We knew from the start that we didn’t want to depart from the core design of Pikachu’s beloved 2D anime design, but how we interpreted this design as we brought him into the real world proved to be a very delicate and involved process for us. We began by creating a general 3D form that closely matched his iconic 2D silhouette and proportions, and then conformed an anatomically accurate quadruped skeletal and muscle system inside of him, similar to that of a rabbit. We made minor adjustments to his overall form along the way based on anatomical and rigging requirements, but we tried to never compromise the overall connection to his 2D design. We knew that visually, our Detective Pikachu character had to be as adorable as possible to fully sell the comedic juxtaposition of his crusty personality, so we were strategic in which cute animalistic features we embraced, and which unappealing ones we disregarded. For example, we referenced the cutest little kitten noses we could find for Pikachu, and evaluated hundreds of images of various animal paws until we ended up with adorable bunny paws to serve as inspiration for his feet. Features like weird inner-ear detailing and articulated teeth and gums, things that are impossible to make look appealing, we avoided or deemphasized as much as possible.

Can you tell us more about his animation and especially his face?
Rigging and animating Pikachu’s face was perhaps the most challenging task for us, because we were trying to juggle three targets at once; having it resemble 2D Pikachu, using Pikachu’s face as a vessel for Ryan’s comedic and dramatic performance, and having it maintain the feel of a physical animal rather than a CGI cartoon face. We began by building a facial rig for Pikachu that was based on a real-world feline muscle system, which is how we chose to specifically interpret his mouth, muzzle, and brow. For performance reasons, we pushed the range of motion of each muscle group further than that of a common cat, but by strictly following this feline anatomy, it provided us with a sense of realism as well as real-world anatomical reference to pivot from. We then captured a full FACs facial workout session with Ryan Reynolds, which was basically sticking a head-mounted camera on him and running him through every expression and mouth shape you can think of, around 80 in total. With this library of Ryan’s facial shapes, we then poured through hours of Pokémon anime movies and TV shows to curate an equivalent library of 2D Pikachu’s expressions, which were essentially variants of seven highly iconic and recognizable expressions. We then went shape-by-shape, pushing our feline facial rig to find the right balance between Ryan’s expressiveness and Pikachu’s Pikachu-ness. This process gave us a large library of highly nuanced facial expressions for Pikachu which we were very confident in, so when our animators sat down with Ryan’s performance capture video reference for each shot, they were able to quickly achieve an appealing and believable facial performance.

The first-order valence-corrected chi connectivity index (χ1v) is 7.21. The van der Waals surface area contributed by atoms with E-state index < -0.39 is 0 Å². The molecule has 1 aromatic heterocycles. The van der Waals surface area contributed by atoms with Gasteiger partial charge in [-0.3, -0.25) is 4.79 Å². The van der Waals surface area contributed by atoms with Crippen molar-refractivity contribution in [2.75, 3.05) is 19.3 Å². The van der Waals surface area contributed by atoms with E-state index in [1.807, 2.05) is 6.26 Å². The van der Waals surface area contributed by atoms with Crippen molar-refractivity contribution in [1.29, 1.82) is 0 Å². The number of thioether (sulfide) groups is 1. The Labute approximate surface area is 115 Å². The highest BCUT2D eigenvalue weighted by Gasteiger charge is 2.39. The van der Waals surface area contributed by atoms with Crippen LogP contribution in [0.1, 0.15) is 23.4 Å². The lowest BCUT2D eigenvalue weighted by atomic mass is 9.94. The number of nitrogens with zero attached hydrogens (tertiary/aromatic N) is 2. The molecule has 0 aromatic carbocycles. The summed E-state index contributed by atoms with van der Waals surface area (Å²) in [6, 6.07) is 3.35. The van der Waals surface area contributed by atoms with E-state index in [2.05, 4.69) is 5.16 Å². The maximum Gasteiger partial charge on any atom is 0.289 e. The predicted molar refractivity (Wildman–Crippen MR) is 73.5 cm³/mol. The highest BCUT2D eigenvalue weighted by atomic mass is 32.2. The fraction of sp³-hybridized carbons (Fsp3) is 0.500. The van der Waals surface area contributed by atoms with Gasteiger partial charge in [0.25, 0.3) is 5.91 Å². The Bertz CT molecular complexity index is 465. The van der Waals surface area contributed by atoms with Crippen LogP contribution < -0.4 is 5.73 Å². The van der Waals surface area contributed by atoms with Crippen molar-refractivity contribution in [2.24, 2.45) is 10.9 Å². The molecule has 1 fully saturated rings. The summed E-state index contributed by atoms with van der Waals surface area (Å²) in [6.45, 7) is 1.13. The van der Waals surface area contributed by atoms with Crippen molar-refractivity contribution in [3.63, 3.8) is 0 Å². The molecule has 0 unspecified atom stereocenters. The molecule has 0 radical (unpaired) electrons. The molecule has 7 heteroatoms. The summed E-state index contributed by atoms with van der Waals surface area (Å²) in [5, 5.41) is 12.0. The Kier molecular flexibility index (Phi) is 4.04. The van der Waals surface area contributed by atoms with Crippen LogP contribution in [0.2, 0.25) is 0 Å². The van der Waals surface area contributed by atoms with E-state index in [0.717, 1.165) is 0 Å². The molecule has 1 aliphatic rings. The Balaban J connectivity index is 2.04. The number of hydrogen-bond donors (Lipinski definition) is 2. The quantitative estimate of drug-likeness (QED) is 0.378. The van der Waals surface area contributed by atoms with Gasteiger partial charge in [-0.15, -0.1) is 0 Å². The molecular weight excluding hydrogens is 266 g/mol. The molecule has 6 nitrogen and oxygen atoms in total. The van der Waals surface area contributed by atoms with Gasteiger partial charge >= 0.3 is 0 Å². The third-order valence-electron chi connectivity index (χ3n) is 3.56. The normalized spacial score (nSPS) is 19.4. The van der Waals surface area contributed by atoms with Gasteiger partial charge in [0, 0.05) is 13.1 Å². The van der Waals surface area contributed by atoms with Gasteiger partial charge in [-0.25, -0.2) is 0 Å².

What kind of references and indications did you receive for his animation?
During preproduction, our Animation Supervisor Jason Fittipaldi prepared a vast reference library for all Pokémon characters. This included thousands of anime clips to keep us aware of the personality and motion design of each character, but also a huge library of the most relevant reference from the animal kingdom that he selected for each character. This reference really helped to keep our CGI animation grounded in reality and avoided anything too cartoony or freestyled, and is what really made many of these characters relatable. For example, when we were designing Bulbasaur, Jason found these adorable clips of frolicking bulldog puppies and whipped up a quick motion study by rotoscoping the puppies into a few Bulbasaurs. It made these weird looking creatures become instantly adorable, and that level of animalistic nuance in their performance made them feel completely believable.

Pikachu himself was based on a collection of several different quadruped animals, depending on on the actions performed. We found ourselves referencing bunnies, cats, and bush babies quite often when Pikachu was upright, and red pandas when he was down on all fours. We also referenced raccoons and marmots for Pikachu’s fat and skin simulations.

Can you explain in detail about the creation of his fur and eyes?